Why some marketers are shifting their focus from inboxes to mailboxes

Belardi Wong, an agency that specializes in direct marketing, is helping more than 80 brands work on their first direct-mail campaigns this year.
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Blues Clues/Nickelodeon via Giphy

· 5 min read

For the generations that grew up on Blue’s Clues, mail time is pretty few and far between these days.

As a Gen Z/millennial “cusper,” Emily Loof, development and marketing manager at education nonprofit Colorado Youth for a Change (CYC), said she’s pushed for an increased use of direct mail in her current and past roles. Since last year, she said CYC has “about doubled” its direct-mail marketing budget.

In addition to seeing increased donations, Loof said she’s also received feedback that indicates younger people may be itching for more things in their mailbox. One person “tagged our organization on Facebook and said, ‘This is so cool. Like, I never get letters from people that I donate to,’” she told us.

Given growing data-privacy concerns, clutter in online advertising, and demand for brand authenticity, some marketers we spoke to said the best way to reach younger consumers could be through some good ol’ fashioned snail mail.

You’ve got mail

“What were the last five things someone sent you in the mail?” Lauren Alt-Kishpaugh, VP of marketing at offline marketing automation platform Postal, asked. “I could name the last five brands that have sent me something in the mail. I can’t do it with people who email me.”

While email inboxes are overflowing, a USPS study found that “62% of millennials tend to read through the advertising mail they receive, rather than discarding it without reading.”

Considering that most people are bombarded with hundreds of ads per day online, Alt-Kishpaugh said, “it makes sense that brands are wanting to lean into offline.”

It can also feel nostalgic: “The younger marketing generation is now saying, ‘Oh, shoot, this is something kind of new,’ even though it’s not new,” she said. She said 49% of Postal’s clients cited “attempting to scale personalization” as the reason they wanted to invest in offline channels using the platform’s automation tools.

In a world of texts and emails, getting a handwritten note has become somewhat novel, and could be part of what’s driving the success of these campaigns. Alt-Kishpaugh said many of Postal’s clients choose to use an AI handwriting tool to approximate the look of an actual letter.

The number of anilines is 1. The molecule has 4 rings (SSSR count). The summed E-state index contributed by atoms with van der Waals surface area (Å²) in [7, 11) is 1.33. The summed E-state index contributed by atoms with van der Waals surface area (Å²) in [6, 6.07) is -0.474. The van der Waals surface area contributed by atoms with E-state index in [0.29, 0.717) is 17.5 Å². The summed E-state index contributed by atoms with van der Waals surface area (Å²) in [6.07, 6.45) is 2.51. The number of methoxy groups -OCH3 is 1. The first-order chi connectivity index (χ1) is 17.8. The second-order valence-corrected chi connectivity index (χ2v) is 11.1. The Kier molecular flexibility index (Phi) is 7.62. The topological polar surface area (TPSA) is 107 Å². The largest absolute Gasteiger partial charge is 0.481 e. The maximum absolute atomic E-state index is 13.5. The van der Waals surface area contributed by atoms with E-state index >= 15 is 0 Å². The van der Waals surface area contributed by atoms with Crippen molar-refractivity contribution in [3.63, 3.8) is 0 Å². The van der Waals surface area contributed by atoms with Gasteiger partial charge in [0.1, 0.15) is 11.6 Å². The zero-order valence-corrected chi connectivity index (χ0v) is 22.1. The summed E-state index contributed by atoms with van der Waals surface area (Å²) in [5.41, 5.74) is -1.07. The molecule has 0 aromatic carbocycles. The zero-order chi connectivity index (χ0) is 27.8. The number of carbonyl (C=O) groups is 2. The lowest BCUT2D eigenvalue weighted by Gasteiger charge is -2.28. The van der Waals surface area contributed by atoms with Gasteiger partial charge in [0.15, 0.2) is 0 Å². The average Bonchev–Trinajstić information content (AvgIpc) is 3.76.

Loof said when CYC ran an end-of-year campaign in 2019 with handwritten thank-you notes from kids involved with the organization, it was able to double donations from the year prior, when it sent only emails. She said CYC has also seen better results when letters have an executive signature versus no signature.

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With mail, it feels like brands are “actually…putting effort into [their advertising],” Loof said, adding that “millennials or Gen Z are so used to being on an email list or being on social media…It’s hyper-targeted, but it’s not personalized.”

Going offline

Polly Wong, president at Belardi Wong, an agency that specializes in direct marketing, told us “the huge resurgence in the mail is being definitely led by the millennial consumer.” More than 90% of Belardi Wong’s 400 clients are DTC companies, many of them millennial-focused, like Blu Dot and Allbirds. Wong said it will help more than 80 brands work on their first direct-mail campaigns this year.

But while a 25-year-old may have an emptier mailbox and more appreciation for a catalog than a 40-year-old, she said that for brands, growth expectations, data-privacy laws for online ads, and the oversaturated online market could also be driving them toward direct mail.

a print ad from Blu Dot

Blu Dot

“They’re having challenges with their digital marketing and they’re looking to find a new marketing channel to help drive revenue [and] sales growth,” she said, adding that customers from print have “at least a 20% higher lifetime value” than online ads.

Teju Prabhakar created direct-mail agency Share Local Media to help e-commerce companies expand into offline marketing without the dollar minimums or lead times that made direct mail more expensive and time-consuming than online campaigns when he worked in e-commerce.

With reduced barriers to entry and more pressure to diversify marketing strategies, he said he’s seen increased interest from clients—many of whom are targeting the 25–45 age range—over the years. The company has worked with brands like Harry’s, Casper, and Grubhub.

a Harry's ad in the mail

Share Local Media

“Most of our other clients, they’re heavily invested in email, Facebook, AdWords. Those channels can be pretty messy [and] pretty cluttered with the number of ads that an individual recipient is getting on a daily basis,” he said.

According to Prabhakar, having more real estate to work with and a 100% share of voice in a physical mailer can also play to brands’ advantage in forming relationships with customers.

As more brands catch on to the value of community among younger consumers, time will tell if they see brands as welcome pen pals or recycling-bin fillers.

As Alt-Kishpaugh said, “A bad offline impression could be worse than no offline impression at all…That’s why personalization is important, and making sure that you’re sending stuff that matters, not just crap.”

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